5. How would your family and friends describe you?
Quirky and a total pain in the ass. My family would say they love me because they're kind of required to, but my friends, well, I don't know what's wrong with them. I sure do love them, though.
6. What kind of music did you listen to growing up?
A lot of what I used to listen to and still listen to today, really, was influenced by my dad who played mostly Classic Rock for me. It was always Foreigner, Boston, Kansas, Aerosmith, Chicago, Elton John, Bad Company, etc. I still listen to all of that today and I have a more rock taste, which I definitely inherited from him. He also would play me Garth Brooks and Clint Black every once in a while, or I'd force him to listen to Top 40. My mom, who's also a big music lover and worked in Sales at various radio stations as I grew up, would play lots of John Cougar Mellencamp, The Beach Boys, Tom Petty, and a little Motown for me, which I think influenced my tastes, as well.
7. Describe the most memorable radio event that you've put on or attended.
I think that might have to be the showcase we did in August 2011with Brantley Gilbert and Thomas Rhett in Foxboro, Massachusetts last year. Brantley was on stage and we had all of our guests in the roped off area. As music industry folk tend to do, most of us were just standing there watching and a few were swaying, some had their heads going to the beat, but then you look over and there's Don Gosselin from WNOE in New Orleans, doing the whole Brantley Gilbert arm-pumping thing (if you've been to a show, you know what I'm talking about) and at the end of a song, he shouts, "MOTHER F***ER!!!!!!!!!!!!" It was hands-down the best moment ever at a showcase, or industry show period. I pretty much fell in love with him right then.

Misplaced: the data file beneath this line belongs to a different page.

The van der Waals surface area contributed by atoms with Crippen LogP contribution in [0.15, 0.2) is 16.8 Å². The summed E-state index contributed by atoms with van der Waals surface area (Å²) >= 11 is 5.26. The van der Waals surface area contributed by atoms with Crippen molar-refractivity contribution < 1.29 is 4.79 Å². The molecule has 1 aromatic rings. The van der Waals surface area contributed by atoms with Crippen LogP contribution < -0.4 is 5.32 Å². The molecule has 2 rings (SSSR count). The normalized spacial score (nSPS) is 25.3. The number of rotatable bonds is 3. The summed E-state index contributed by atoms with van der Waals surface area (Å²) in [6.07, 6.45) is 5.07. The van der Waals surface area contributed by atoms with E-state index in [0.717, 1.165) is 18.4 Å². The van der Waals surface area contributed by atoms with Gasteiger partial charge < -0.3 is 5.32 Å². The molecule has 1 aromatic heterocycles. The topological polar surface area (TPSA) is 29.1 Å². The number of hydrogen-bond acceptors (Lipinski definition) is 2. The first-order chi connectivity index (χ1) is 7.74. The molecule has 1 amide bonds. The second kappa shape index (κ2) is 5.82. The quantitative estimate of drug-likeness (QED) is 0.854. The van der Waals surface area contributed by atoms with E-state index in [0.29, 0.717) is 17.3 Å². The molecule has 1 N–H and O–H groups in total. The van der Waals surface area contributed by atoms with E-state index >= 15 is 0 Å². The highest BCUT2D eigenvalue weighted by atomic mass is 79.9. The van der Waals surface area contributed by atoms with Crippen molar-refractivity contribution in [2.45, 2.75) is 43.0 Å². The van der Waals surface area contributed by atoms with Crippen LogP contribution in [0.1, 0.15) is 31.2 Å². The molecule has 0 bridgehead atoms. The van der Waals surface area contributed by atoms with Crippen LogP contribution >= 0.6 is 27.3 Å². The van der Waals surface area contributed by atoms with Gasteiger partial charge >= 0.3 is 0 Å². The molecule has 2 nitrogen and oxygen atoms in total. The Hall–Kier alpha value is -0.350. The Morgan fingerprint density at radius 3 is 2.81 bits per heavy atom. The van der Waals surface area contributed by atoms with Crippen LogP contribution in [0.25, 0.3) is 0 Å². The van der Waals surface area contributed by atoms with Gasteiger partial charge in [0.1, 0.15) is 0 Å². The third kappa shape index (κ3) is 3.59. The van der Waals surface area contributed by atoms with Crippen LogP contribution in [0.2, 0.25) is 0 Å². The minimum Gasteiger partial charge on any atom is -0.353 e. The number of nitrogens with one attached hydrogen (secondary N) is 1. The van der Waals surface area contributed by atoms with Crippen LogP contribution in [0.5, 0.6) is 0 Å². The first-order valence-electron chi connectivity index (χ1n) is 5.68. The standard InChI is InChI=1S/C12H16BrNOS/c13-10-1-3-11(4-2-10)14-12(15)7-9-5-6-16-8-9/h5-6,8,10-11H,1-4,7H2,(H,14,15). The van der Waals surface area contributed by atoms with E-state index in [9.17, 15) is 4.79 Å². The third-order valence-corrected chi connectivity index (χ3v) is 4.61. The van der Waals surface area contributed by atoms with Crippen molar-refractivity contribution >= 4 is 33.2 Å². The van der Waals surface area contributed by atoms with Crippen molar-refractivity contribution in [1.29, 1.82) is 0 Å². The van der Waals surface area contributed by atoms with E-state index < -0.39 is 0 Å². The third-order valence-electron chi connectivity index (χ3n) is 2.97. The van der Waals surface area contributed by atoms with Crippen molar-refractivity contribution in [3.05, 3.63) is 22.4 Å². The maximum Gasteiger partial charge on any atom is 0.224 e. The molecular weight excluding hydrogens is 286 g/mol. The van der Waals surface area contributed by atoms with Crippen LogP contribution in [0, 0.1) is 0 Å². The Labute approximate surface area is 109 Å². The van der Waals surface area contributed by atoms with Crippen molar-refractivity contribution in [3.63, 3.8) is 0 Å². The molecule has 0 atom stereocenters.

8. Explain the biggest differences between your hometown and Nashville.
We'll start with the size of Copperas Cove, TX, what I refer to as my "hometown." It's grown since I lived there and although we were a 5A school, it's still a pretty small town. Most people who live there are either military families (the army base Ft. Hood sits right at the edge of Cove's city limits and we used to hear/feel practice bombs go off at our house that would shake the whole house), or their family has just lived there for forever. My situation is the latter. When I was growing up, we had two restaurants by the time I graduated high school: Case Ole and Applebee's. The town is HUGE into football, as you'd expect in a Texas town, and when playoff season came around, lots of places were closed because everyone went to the games, even if they were hours away. It was pretty much like Friday Night Lights in a lot of ways (which, by the way, was filmed about 45 minutes from Cove).
9. What was the first concert you attended?
Either Vanilla Ice or New Kids on the Block; I can't remember which came first. I had school pictures on the day of the NKOTB concert and I was ALL decked out in a purple sweat-suit with giant NKOTB buttons on my sweatshirt and a bowl cut. It's one of my better moments, I think.
10. When you were little, what did you want to be when you grew up?
I wanted to own a dance studio and just dance every day of my life.
1) What is your biggest pet peeve?
Hearing people eat and/or smacking. I also get really grossed out when people chew with their mouths open.
2) What is your favorite show on TV right now?
Picking favorites is hard for me but I'm going to have to go with Scandal on ABC. Grey's Anatomy is a very close second.
3) If you could only eat one food for the rest of your life, what would it be and why?
This is a tough one because I LOVE food so it's hard for me to pick just one. Chips and queso would probably be number one, but not the white queso they tend to have everywhere in Nashville. I want the Tex-Mex kind, like Chuy's. I have an insatiable sweet tooth so I'd also have to have some brownies at some point. I rarely make them so I don't eat the entire batch at once, but brownies are God's gift to a chocoholic like me.